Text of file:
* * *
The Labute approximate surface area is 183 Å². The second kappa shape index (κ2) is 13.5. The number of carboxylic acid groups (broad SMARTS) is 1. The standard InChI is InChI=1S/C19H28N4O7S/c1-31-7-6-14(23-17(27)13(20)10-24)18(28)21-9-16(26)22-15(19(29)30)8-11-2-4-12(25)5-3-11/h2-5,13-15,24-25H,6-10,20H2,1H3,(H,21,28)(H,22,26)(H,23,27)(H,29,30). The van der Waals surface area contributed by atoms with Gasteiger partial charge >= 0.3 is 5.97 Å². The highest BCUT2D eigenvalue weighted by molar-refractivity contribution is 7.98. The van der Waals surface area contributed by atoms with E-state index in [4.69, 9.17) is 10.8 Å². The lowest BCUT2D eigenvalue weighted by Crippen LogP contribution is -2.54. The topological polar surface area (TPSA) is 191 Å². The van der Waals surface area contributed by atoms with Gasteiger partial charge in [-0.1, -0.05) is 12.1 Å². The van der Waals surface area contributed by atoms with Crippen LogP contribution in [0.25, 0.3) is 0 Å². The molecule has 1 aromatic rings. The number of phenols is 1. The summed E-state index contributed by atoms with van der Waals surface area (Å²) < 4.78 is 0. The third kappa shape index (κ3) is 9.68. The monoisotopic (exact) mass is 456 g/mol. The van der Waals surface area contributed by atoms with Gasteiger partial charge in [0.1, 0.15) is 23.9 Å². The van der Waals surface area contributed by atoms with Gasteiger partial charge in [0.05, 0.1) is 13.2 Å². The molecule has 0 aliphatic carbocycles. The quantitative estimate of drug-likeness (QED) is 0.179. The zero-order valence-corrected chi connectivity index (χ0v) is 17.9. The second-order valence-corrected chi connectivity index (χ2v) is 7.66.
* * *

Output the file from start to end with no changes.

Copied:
The Labute approximate surface area is 183 Å². The second kappa shape index (κ2) is 13.5. The number of carboxylic acid groups (broad SMARTS) is 1. The standard InChI is InChI=1S/C19H28N4O7S/c1-31-7-6-14(23-17(27)13(20)10-24)18(28)21-9-16(26)22-15(19(29)30)8-11-2-4-12(25)5-3-11/h2-5,13-15,24-25H,6-10,20H2,1H3,(H,21,28)(H,22,26)(H,23,27)(H,29,30). The van der Waals surface area contributed by atoms with Gasteiger partial charge >= 0.3 is 5.97 Å². The highest BCUT2D eigenvalue weighted by molar-refractivity contribution is 7.98. The van der Waals surface area contributed by atoms with E-state index in [4.69, 9.17) is 10.8 Å². The lowest BCUT2D eigenvalue weighted by Crippen LogP contribution is -2.54. The topological polar surface area (TPSA) is 191 Å². The van der Waals surface area contributed by atoms with Gasteiger partial charge in [-0.1, -0.05) is 12.1 Å². The van der Waals surface area contributed by atoms with Crippen LogP contribution in [0.25, 0.3) is 0 Å². The molecule has 1 aromatic rings. The number of phenols is 1. The summed E-state index contributed by atoms with van der Waals surface area (Å²) < 4.78 is 0. The third kappa shape index (κ3) is 9.68. The monoisotopic (exact) mass is 456 g/mol. The van der Waals surface area contributed by atoms with Gasteiger partial charge in [0.1, 0.15) is 23.9 Å². The van der Waals surface area contributed by atoms with Gasteiger partial charge in [0.05, 0.1) is 13.2 Å². The molecule has 0 aliphatic carbocycles. The quantitative estimate of drug-likeness (QED) is 0.179. The zero-order valence-corrected chi connectivity index (χ0v) is 17.9. The second-order valence-corrected chi connectivity index (χ2v) is 7.66.